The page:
Monday, April 11, 2016

The Dover Cut & Assemble "Santa Maria", A Paper Nao

It took three months, but I finally completed my Dover Cut & Assemble "Santa Maria". As I mentioned some weeks back, this was my first complex paper model sailing ship, and the end result has proven to be better than I was hoping.
A few particulars about the model. The scale appears to be 1/96. Many components of the model were replaced with wood, and in the case of the sails, fabric. The rigging plan is an interesting story. Normally, whenever I build a model of someone's interpretation of a ship, I do my best not to make changes; this is a model based upon their work, not mine. In a way, I'm honoring their work. However, the rigging plan on this model is very simple, and as I was adding detail, it was necessary to fill in the blanks. Several sources were consulted, notably the works of Björn Landström and the woodcuts of Master W of the Key (W.A.).
As a kit, there are a small number of problems building the model, but I put those off to inexperience. There are some fit problems, and a few parts had to be replaced. Again, probably a lack of experience on the builder's end.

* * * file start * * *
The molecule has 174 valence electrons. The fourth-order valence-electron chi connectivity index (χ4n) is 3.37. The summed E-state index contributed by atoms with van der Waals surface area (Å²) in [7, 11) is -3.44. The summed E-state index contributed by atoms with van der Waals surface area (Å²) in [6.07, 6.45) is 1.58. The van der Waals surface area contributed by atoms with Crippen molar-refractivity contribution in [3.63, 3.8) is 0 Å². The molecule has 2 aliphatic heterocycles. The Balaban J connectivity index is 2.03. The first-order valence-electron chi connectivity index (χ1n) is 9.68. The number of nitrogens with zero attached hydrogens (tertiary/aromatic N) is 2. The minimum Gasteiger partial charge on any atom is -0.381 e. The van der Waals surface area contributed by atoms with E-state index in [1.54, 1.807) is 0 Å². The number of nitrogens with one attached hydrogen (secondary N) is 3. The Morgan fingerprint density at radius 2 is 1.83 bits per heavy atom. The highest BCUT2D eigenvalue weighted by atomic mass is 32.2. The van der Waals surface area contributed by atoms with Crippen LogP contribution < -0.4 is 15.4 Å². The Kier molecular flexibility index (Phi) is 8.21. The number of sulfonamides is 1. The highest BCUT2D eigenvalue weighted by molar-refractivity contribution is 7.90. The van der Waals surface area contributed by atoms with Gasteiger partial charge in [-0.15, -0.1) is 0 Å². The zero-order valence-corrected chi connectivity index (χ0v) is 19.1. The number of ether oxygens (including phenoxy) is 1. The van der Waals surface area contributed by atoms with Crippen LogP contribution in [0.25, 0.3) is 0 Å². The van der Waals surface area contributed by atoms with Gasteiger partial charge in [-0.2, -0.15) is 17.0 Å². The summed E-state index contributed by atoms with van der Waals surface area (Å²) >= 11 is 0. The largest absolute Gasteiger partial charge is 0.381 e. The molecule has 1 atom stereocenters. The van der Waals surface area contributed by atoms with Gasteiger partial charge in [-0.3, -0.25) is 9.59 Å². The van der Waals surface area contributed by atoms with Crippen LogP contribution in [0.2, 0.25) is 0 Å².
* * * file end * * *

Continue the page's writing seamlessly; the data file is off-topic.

There are a number of minor issues with the model design itself. First, it has a square stern. This is a matter of some contention amongst many maritime historians, but the consensus is that the "Santa Maria" likely had a round stern. It's most likely that square sterns on naos and other round ships started appearing either at the end of the 15th century, but by the 16th century were common. The top sail is rectangular, pointing to an earlier period (like that of the actual "Santa Maria"). The model probably more closely resembles Magellan's ship "Victoria" (a possibility for a future project). The flags on this model were common up to 1504, so it could be a small nao of the very early 16th century, and in fact that is what I plan on calling it eventually.
For now, this little interpretation of the "Santa Maria" has been quite the learning experience. Will I do another paper/card model? Yes, and in fact I rather enjoyed this more than any project I've worked on in a long time.